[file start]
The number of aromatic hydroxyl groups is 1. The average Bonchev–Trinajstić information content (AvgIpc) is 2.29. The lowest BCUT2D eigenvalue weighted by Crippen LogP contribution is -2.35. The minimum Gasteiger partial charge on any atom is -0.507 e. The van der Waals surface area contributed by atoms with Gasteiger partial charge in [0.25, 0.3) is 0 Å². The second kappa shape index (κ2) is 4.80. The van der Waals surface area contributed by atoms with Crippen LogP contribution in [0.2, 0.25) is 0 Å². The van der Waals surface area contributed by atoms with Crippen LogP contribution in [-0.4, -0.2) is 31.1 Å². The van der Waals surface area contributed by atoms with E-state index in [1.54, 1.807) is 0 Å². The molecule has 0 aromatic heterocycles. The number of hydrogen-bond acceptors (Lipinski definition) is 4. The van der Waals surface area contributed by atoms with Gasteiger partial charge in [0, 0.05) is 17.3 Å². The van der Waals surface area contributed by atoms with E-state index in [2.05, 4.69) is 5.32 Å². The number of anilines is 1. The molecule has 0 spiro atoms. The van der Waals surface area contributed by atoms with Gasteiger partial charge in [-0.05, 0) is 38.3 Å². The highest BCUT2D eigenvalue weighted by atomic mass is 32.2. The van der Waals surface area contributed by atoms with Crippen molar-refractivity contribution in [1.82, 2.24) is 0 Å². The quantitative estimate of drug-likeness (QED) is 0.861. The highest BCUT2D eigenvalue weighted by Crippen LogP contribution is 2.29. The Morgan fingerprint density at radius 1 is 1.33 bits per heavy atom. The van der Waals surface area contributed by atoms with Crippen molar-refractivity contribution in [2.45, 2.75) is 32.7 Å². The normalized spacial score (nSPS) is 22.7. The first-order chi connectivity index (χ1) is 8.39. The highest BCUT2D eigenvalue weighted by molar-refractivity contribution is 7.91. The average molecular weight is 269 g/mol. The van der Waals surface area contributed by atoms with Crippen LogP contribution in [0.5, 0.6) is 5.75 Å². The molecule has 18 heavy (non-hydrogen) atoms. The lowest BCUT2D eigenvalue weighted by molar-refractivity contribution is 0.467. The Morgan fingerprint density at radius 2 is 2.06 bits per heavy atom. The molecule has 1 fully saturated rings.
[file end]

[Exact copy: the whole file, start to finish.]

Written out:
The number of aromatic hydroxyl groups is 1. The average Bonchev–Trinajstić information content (AvgIpc) is 2.29. The lowest BCUT2D eigenvalue weighted by Crippen LogP contribution is -2.35. The minimum Gasteiger partial charge on any atom is -0.507 e. The van der Waals surface area contributed by atoms with Gasteiger partial charge in [0.25, 0.3) is 0 Å². The second kappa shape index (κ2) is 4.80. The van der Waals surface area contributed by atoms with Crippen LogP contribution in [0.2, 0.25) is 0 Å². The van der Waals surface area contributed by atoms with Crippen LogP contribution in [-0.4, -0.2) is 31.1 Å². The van der Waals surface area contributed by atoms with E-state index in [1.54, 1.807) is 0 Å². The molecule has 0 aromatic heterocycles. The number of hydrogen-bond acceptors (Lipinski definition) is 4. The van der Waals surface area contributed by atoms with Gasteiger partial charge in [0, 0.05) is 17.3 Å². The van der Waals surface area contributed by atoms with E-state index in [2.05, 4.69) is 5.32 Å². The number of anilines is 1. The molecule has 0 spiro atoms. The van der Waals surface area contributed by atoms with Gasteiger partial charge in [-0.05, 0) is 38.3 Å². The highest BCUT2D eigenvalue weighted by atomic mass is 32.2. The van der Waals surface area contributed by atoms with Crippen molar-refractivity contribution in [1.82, 2.24) is 0 Å². The quantitative estimate of drug-likeness (QED) is 0.861. The highest BCUT2D eigenvalue weighted by Crippen LogP contribution is 2.29. The Morgan fingerprint density at radius 1 is 1.33 bits per heavy atom. The van der Waals surface area contributed by atoms with Crippen molar-refractivity contribution in [2.45, 2.75) is 32.7 Å². The normalized spacial score (nSPS) is 22.7. The first-order chi connectivity index (χ1) is 8.39. The highest BCUT2D eigenvalue weighted by molar-refractivity contribution is 7.91. The average molecular weight is 269 g/mol. The van der Waals surface area contributed by atoms with Crippen LogP contribution in [0.5, 0.6) is 5.75 Å². The molecule has 18 heavy (non-hydrogen) atoms. The lowest BCUT2D eigenvalue weighted by molar-refractivity contribution is 0.467. The Morgan fingerprint density at radius 2 is 2.06 bits per heavy atom. The molecule has 1 fully saturated rings.